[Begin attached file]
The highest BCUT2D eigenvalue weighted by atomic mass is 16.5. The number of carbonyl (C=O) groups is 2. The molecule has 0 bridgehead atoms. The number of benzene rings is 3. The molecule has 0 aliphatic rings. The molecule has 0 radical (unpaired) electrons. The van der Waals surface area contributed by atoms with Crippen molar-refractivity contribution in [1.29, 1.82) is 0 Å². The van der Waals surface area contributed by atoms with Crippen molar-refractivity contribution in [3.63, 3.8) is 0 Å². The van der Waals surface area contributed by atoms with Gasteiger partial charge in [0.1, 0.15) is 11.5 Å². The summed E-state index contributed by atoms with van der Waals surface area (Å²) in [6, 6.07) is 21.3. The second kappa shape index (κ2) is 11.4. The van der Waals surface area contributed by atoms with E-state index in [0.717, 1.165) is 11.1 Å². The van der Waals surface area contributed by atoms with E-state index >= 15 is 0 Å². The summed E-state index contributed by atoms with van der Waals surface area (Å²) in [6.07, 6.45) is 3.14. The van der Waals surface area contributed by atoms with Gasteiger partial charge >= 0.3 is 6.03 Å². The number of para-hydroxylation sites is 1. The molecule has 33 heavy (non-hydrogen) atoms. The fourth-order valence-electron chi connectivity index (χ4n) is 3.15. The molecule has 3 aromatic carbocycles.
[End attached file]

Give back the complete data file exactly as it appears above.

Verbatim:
The highest BCUT2D eigenvalue weighted by atomic mass is 16.5. The number of carbonyl (C=O) groups is 2. The molecule has 0 bridgehead atoms. The number of benzene rings is 3. The molecule has 0 aliphatic rings. The molecule has 0 radical (unpaired) electrons. The van der Waals surface area contributed by atoms with Crippen molar-refractivity contribution in [1.29, 1.82) is 0 Å². The van der Waals surface area contributed by atoms with Crippen molar-refractivity contribution in [3.63, 3.8) is 0 Å². The van der Waals surface area contributed by atoms with Gasteiger partial charge in [0.1, 0.15) is 11.5 Å². The summed E-state index contributed by atoms with van der Waals surface area (Å²) in [6, 6.07) is 21.3. The second kappa shape index (κ2) is 11.4. The van der Waals surface area contributed by atoms with E-state index in [0.717, 1.165) is 11.1 Å². The van der Waals surface area contributed by atoms with E-state index >= 15 is 0 Å². The summed E-state index contributed by atoms with van der Waals surface area (Å²) in [6.07, 6.45) is 3.14. The van der Waals surface area contributed by atoms with Gasteiger partial charge >= 0.3 is 6.03 Å². The number of para-hydroxylation sites is 1. The molecule has 33 heavy (non-hydrogen) atoms. The fourth-order valence-electron chi connectivity index (χ4n) is 3.15. The molecule has 3 aromatic carbocycles.